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Introduction to Mutual Funds

In this article, Professor Aaron Gilbert discusses what are mutual funds including the different types of mutual funds that exist.

What are Mutual Funds?

  • Mutual funds, also known as managed funds, are a professional managed pooled investment option.
  • Mutual funds are run by mutual fund companies, also called fund families, that typically manage different mutual funds, ranging from a few funds to families that manage tens of funds.
  • Each fund is effectively one large portfolio that is managed by professional fund managers. Their job is to buy and sell securities in line with the fund’s investment strategy. Effectively they do all the hard stuff! They select what to buy and sell and undertake the trades on your behalf. All you have to do is invest money into the fund.
  • A mutual fund is a pooled investment as the manager collects money from many investors into a single pool that they then use to invest.
  • Most managed funds have millions, if not billions in assets under management. The largest single managed fund has over 400 billion in assets under management (Vanguard 500 Index Fund Admiral).
  • The mutual fund industry worldwide manages around USD 140 trillion dollars in assets under management. There are thousands of funds and hundreds of different fund managers operating around the world.
  • The largest fund family is an organisation called Blackrock. They currently manage more than USD9 trillion dollars in assets across 120 individual mutual funds.

Types of Mutual Funds

  • Open-ended Funds. Investor can enter or exist at any time. The price is determined by value of the funds investments (Net Asset Value (NAV)).
  • Close-end Funds. Investor can only enter when fund is set up, cannot exit until maturity. The price is driven by supply and demand, and can deviate from NAV.

Types of Funds

  • Single Asset Class Funds, such as Equity Funds, Money Market Funds, Fixed Income/Debt/Bond Funds, Commodity Funds, Property Funds, and Alternative Assets
  • Multiple Asset Class Funds such as Balanced Funds
  • Hedge Funds.
  • Equity Funds. These are wide variety of funds with different focuses such as Industry or Sector Funds, Country or Region Funds.
  • Bond Funds. There are different bond funds such as Government bonds, Corporate Bonds, and Different Time Horizons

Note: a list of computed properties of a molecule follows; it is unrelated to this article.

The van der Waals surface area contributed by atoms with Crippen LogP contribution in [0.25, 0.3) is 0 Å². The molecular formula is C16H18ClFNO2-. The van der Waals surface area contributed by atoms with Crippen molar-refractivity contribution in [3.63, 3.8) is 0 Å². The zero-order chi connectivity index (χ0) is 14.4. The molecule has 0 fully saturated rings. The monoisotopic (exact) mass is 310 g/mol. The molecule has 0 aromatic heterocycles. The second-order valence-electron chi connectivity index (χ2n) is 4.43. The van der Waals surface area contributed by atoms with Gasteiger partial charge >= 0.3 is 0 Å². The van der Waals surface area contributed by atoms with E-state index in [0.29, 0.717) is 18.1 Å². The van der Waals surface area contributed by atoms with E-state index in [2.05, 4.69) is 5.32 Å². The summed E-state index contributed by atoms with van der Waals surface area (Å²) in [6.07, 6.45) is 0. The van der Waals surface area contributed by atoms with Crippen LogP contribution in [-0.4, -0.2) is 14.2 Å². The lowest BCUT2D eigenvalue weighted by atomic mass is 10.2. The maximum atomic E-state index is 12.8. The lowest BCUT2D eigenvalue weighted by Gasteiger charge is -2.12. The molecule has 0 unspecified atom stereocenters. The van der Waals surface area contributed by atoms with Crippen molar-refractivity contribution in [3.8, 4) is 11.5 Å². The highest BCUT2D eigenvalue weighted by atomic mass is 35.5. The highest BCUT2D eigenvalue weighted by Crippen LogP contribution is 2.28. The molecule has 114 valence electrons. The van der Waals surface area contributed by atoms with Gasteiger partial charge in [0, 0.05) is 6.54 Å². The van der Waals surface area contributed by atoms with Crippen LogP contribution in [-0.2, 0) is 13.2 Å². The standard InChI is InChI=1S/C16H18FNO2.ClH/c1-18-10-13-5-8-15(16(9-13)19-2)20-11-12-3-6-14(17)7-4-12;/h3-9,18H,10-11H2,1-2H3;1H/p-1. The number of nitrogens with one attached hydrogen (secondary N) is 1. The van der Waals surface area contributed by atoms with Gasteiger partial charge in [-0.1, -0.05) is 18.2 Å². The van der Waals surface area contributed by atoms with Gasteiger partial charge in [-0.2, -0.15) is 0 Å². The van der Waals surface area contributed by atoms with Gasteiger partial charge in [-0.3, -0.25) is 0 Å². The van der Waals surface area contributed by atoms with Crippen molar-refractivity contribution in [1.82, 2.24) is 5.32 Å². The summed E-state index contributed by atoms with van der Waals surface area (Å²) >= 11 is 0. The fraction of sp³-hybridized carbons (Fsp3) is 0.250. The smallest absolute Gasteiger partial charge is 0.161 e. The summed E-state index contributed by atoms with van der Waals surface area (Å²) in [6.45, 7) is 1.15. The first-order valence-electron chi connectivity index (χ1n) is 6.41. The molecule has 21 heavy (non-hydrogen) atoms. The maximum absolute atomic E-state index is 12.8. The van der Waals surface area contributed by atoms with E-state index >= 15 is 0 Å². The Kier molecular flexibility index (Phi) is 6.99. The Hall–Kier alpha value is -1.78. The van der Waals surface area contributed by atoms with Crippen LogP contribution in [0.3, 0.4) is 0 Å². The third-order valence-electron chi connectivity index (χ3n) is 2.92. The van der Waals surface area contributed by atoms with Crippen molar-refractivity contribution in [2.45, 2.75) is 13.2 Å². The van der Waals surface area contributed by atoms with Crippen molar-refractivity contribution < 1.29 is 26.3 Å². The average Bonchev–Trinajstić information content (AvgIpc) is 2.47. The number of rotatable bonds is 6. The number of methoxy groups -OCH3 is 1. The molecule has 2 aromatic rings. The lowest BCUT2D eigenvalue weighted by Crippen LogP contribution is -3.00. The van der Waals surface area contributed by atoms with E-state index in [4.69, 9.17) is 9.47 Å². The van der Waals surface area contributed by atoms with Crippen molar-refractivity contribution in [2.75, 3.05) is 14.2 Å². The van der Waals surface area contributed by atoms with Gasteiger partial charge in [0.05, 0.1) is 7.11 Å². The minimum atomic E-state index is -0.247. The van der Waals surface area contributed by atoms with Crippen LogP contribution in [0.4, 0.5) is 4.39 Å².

How do Mutual Fund Fees Work?

  • One issue we do need to be aware of is the cost of managed funds. There are costs associated with employing professionals to apply their skill and expertise on your behalf.
  • Fees are particularly important as they reduce the amount you have to invest, resulting in a sort of reverse compounding effect where the full cost of fund fees is greater than a simple addition of the amount paid directly.
  • There are two types of fees- Annual Operating Fees and Shareholder Fees.
  • Annual Operating fees is often referred to as an expense ratio. Covers hiring managers (management fee), sales and marketing expenses, and other costs (legal). Expressed as a percentage, generally between .1% and 1.5% and this is the percentage of your investment that they charge per year!
  • Shareholder fees are load funds charged to either buy (front load) or sell (back load) and are typically between 2% and 5% of the investment. There are account fees and transaction fees. The latter is charged if you buy or sell through a broker.

Why do fees matter?

  • Unlike performance, fees are guaranteed!
  • Fees are charged in up or down markets. If market drops, the fees will make the fall worse.
  • The impact of compound interest. Fees reduce your investment amount. It reduces the amount you earn on your money in a year, which further reduces your interest in following years.

What impacts fees?

  • The type of fund, such as International Equity and Small Cap Funds have high fees, High Yield and International Bonds have high research costs.
  • Active versus Passive Management. Let’s discuss this further next!

OVER TO YOU

  • Select a local mutual fund to invest in.
  • Using available sources such as prospectuses/product disclosure statements investigate the funds fee structure.
  • How much would you be charged if you invested $10,000 into this fund.
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